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Page:The Pentamerone, or The Story of Stories.djvu/425

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THE THREE CITRONS.

a prisoner feels at the announcement of a sentence of Suspendatur[1], seeing the fine choice their foolish son had made, who after travelling about so long to find a white dove had brought home at last a black crow. However, as they could do no less, they gave up the crown to their children, and placed the golden tripod upon that face of coal.

Now whilst they were preparing splendid feasts and banquets, and the cooks were busy plucking geese, killing little pigs, flaying kids, basting the roast-meat, skimming pots, mincing meat for dumplings, larding capons, and preparing a thousand other delicacies, a beautiful dove came flying to the kitchen window, and said,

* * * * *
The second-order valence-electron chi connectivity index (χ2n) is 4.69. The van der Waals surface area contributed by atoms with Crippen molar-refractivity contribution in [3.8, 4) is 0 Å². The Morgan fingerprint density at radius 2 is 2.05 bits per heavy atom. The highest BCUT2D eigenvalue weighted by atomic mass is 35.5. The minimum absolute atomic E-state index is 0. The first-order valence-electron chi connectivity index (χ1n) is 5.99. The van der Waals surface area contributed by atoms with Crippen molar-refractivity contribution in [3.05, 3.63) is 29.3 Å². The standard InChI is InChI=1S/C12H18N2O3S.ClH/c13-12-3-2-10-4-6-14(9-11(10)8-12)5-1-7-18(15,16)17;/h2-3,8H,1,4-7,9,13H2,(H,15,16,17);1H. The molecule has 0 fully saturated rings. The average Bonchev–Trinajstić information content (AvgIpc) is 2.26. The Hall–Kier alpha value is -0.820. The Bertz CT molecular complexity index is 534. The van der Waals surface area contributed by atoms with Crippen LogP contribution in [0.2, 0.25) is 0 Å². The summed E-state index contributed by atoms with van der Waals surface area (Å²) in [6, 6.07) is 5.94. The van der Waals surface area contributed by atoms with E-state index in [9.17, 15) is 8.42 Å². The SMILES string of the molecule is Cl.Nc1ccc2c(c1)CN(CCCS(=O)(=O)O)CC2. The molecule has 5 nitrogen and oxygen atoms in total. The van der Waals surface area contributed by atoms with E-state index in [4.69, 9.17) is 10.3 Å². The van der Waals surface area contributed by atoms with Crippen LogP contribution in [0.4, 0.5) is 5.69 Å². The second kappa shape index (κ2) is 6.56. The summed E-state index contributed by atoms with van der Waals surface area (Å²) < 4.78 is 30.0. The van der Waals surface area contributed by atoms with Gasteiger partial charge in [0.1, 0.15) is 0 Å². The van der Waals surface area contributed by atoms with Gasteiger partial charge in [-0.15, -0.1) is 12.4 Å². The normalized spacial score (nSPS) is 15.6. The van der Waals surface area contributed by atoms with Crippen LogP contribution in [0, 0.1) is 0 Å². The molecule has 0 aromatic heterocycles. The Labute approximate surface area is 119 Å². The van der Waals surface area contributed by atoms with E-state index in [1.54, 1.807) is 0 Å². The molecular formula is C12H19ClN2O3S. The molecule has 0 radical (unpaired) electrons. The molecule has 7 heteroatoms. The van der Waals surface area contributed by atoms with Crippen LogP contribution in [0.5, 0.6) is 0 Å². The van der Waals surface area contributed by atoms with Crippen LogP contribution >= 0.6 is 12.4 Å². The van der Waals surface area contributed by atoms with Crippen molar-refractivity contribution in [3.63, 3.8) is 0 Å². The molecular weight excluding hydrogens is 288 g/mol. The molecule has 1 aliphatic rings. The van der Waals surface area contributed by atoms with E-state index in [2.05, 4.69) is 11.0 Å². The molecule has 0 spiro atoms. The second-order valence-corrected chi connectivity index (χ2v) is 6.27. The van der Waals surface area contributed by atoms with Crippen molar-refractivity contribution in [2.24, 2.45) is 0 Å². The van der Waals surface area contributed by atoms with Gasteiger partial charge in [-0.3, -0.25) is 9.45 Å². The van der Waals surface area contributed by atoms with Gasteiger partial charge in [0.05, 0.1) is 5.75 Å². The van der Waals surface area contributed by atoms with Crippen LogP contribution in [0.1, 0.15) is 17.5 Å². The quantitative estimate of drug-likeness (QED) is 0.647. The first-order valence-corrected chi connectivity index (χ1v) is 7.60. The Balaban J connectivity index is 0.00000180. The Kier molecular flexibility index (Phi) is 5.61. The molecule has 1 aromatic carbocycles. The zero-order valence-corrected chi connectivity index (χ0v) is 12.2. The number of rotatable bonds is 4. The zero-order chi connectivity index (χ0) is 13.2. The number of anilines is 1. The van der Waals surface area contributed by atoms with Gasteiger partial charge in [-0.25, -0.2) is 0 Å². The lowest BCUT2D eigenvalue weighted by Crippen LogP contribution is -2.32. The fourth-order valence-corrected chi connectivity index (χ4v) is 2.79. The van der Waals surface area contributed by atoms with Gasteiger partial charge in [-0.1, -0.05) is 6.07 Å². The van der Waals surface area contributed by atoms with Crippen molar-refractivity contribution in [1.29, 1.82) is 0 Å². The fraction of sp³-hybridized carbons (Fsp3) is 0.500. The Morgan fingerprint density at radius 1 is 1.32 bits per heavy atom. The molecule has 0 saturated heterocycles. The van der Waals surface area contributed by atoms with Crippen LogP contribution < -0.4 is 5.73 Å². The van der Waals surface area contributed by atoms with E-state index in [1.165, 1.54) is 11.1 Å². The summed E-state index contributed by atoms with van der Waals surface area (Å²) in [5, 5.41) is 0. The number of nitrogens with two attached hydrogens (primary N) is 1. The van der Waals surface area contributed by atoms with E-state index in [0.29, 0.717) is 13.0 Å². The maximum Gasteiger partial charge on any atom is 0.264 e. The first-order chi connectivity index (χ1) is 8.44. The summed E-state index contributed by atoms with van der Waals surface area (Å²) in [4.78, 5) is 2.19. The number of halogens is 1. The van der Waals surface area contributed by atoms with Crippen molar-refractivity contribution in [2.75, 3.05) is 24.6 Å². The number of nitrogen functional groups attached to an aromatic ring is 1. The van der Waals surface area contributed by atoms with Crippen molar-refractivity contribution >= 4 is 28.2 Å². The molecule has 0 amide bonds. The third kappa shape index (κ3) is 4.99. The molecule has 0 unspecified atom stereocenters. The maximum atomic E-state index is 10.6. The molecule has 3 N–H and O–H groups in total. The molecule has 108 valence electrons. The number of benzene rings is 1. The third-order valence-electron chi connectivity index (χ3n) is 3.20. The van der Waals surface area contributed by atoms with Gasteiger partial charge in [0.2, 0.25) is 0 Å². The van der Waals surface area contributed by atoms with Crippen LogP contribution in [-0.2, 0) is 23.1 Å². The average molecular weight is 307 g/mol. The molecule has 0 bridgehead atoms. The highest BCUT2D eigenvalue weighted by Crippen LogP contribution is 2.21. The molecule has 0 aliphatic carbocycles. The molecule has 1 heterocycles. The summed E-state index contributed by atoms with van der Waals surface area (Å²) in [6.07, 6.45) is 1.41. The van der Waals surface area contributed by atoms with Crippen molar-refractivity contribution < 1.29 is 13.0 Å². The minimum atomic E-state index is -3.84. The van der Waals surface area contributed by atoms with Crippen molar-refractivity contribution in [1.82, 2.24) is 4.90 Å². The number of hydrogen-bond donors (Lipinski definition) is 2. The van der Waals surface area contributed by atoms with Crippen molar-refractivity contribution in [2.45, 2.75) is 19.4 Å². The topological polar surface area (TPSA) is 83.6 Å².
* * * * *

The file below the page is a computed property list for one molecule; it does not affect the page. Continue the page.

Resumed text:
"O cook of the kitchen, tell me, I pray,
What the king and the slave are doing today."

 

The cook at first paid little heed to the dove; but when she returned a second and a third time, and repeated the same words, he ran to the dining-hall to tell the marvellous thing. But no sooner did the lady hear this music, than she gave orders for the dove to be instantly caught and made into a hash. So the cook went, and he managed to catch the dove, and did all that the slave had commanded. And having scalded

  1. i.e. 'Let him be hanged.’